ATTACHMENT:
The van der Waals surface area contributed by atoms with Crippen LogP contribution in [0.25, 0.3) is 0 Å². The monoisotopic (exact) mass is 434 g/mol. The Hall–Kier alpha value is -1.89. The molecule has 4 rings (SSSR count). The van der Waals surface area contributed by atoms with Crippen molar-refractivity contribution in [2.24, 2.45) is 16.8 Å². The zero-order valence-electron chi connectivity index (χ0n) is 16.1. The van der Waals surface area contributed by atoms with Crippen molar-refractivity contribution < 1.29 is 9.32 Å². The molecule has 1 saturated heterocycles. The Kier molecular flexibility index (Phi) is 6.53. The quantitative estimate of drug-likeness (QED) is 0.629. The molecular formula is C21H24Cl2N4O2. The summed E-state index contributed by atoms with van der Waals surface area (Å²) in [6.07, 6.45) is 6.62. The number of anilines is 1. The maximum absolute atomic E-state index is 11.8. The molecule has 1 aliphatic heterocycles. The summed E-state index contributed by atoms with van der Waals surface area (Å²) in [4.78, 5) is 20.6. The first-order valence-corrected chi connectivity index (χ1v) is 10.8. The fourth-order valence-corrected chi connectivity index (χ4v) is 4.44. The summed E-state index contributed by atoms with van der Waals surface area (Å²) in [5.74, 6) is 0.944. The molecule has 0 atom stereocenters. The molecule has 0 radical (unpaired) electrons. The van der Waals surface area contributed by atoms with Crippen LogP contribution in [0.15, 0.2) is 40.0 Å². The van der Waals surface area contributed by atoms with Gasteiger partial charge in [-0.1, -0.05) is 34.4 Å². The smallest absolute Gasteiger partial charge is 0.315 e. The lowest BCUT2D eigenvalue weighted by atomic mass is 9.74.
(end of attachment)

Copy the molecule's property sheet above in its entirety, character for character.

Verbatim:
The van der Waals surface area contributed by atoms with Crippen LogP contribution in [0.25, 0.3) is 0 Å². The monoisotopic (exact) mass is 434 g/mol. The Hall–Kier alpha value is -1.89. The molecule has 4 rings (SSSR count). The van der Waals surface area contributed by atoms with Crippen molar-refractivity contribution in [2.24, 2.45) is 16.8 Å². The zero-order valence-electron chi connectivity index (χ0n) is 16.1. The van der Waals surface area contributed by atoms with Crippen molar-refractivity contribution < 1.29 is 9.32 Å². The molecule has 1 saturated heterocycles. The Kier molecular flexibility index (Phi) is 6.53. The quantitative estimate of drug-likeness (QED) is 0.629. The molecular formula is C21H24Cl2N4O2. The summed E-state index contributed by atoms with van der Waals surface area (Å²) in [6.07, 6.45) is 6.62. The number of anilines is 1. The maximum absolute atomic E-state index is 11.8. The molecule has 1 aliphatic heterocycles. The summed E-state index contributed by atoms with van der Waals surface area (Å²) in [4.78, 5) is 20.6. The first-order valence-corrected chi connectivity index (χ1v) is 10.8. The fourth-order valence-corrected chi connectivity index (χ4v) is 4.44. The summed E-state index contributed by atoms with van der Waals surface area (Å²) in [5.74, 6) is 0.944. The molecule has 0 atom stereocenters. The molecule has 0 radical (unpaired) electrons. The van der Waals surface area contributed by atoms with Crippen LogP contribution in [0.15, 0.2) is 40.0 Å². The van der Waals surface area contributed by atoms with Gasteiger partial charge in [-0.1, -0.05) is 34.4 Å². The smallest absolute Gasteiger partial charge is 0.315 e. The lowest BCUT2D eigenvalue weighted by atomic mass is 9.74.